Ohio plans to throw a big birthday party in 2003, the bicentennial of statehood. However, the legislature has put a tight limit on just how much partying can be done at state expense. An expected $30 million appropriation was cut to $7.9 million for the biennium that includes the bicentennial year. The state is nearly 200 years old, hardly anybody has any concept of what the Buckeye State really means to people, and the state motto could well be changed to “We'll muddle through.”
Michigan officials must be laughing up their sleeves at the opportunity to make their neighbors and traditional rivals to the south look like a bunch of pikers when their statehood bicentennial takes place in 2037. Michigan already promotes its tourist and recreation resources with a flair that seems to elude its Ohio counterparts.
For the 2003 celebration, there will be more bicentennial barn paintings (a clever promotional device), a bicentennial bell casting project (courtesy of the Verdin Bell Co. of Cincinnati) in every county, Tall Ships in Toledo, Put-In Bay, and Cleveland, air shows and related events in Dayton, and an ambitious historical marker program (compliments of the Longaberger Co., which has put up $100,000 to help finance them.) Ohioans and others also will be able to tour a refurbished Adena, home of Ohio's pioneer governor, Thomas Worthington. All well and good as far as it goes.
But now, quite late in the game, the Bicentennial Commission will have to rattle the cup for contributions from other corporate sponsors. (Even a year's warning that a budget crunch was coming would have helped; instead, lawmakers seemed to be on track for a generous appropriation until just a few months ago.) A statewide advertising and marketing program has been dropped, and a televised history of Ohio will be shown only if private funding is obtained. That would be a good cause for a public-spirited donor.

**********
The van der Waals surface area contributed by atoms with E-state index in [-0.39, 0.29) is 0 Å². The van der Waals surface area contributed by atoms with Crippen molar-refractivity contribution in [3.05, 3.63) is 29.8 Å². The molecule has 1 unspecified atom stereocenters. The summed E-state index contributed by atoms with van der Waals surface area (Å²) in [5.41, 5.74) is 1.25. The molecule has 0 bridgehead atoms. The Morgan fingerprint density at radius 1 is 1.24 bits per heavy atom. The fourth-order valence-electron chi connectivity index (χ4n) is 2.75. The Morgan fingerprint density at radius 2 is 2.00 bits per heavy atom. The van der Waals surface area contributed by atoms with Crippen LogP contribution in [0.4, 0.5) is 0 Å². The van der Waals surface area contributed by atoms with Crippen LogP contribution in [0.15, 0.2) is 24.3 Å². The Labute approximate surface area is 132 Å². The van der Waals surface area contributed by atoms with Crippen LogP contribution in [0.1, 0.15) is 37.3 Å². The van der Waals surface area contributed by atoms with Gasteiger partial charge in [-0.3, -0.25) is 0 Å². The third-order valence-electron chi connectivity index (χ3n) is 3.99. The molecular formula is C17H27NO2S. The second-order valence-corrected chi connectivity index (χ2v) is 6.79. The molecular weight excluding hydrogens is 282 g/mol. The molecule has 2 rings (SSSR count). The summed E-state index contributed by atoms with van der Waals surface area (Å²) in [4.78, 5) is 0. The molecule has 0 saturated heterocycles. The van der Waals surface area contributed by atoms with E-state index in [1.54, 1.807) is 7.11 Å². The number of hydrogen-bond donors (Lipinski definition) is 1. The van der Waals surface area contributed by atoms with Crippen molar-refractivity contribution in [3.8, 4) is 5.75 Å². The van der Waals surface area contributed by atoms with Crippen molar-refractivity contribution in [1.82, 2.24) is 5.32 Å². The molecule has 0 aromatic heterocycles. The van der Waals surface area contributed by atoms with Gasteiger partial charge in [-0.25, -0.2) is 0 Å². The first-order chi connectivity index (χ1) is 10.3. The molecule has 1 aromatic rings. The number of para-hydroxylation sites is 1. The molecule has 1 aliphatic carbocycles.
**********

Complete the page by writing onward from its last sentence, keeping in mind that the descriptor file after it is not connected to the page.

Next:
As far as is known, nothing is being planned in the way of a volume of history or historical essays interpreting for Ohioans, especially young people, what 200 years of Buckeye State history means and reminding them just what Ohio contributed to the young republic it joined as the 17th state in 1803. By comparison, take a look at the handsomely illustrated, oversize book put out under the auspices of the University of Michigan Clements Library for the 300th anniversary of the founding of Detroit.
Bicentennial officials and their hard-working field representatives have labored to prepare a large and variegated population to stage and enjoy a bicentennial blast in 2003.
Maybe legislators began to worry about the prospect that their constituents might have a good time celebrating the bicentennial while they themselves are stretched on the rack of the school-financing crisis and tax shortfalls. Those same lawmakers in the next breath will bemoan the lack of interest in and knowledge of Ohio history, especially among Ohio young people.
Oh, well, the problem can be corrected. It's only another 100 years to the tricentennial of Ohio statehood.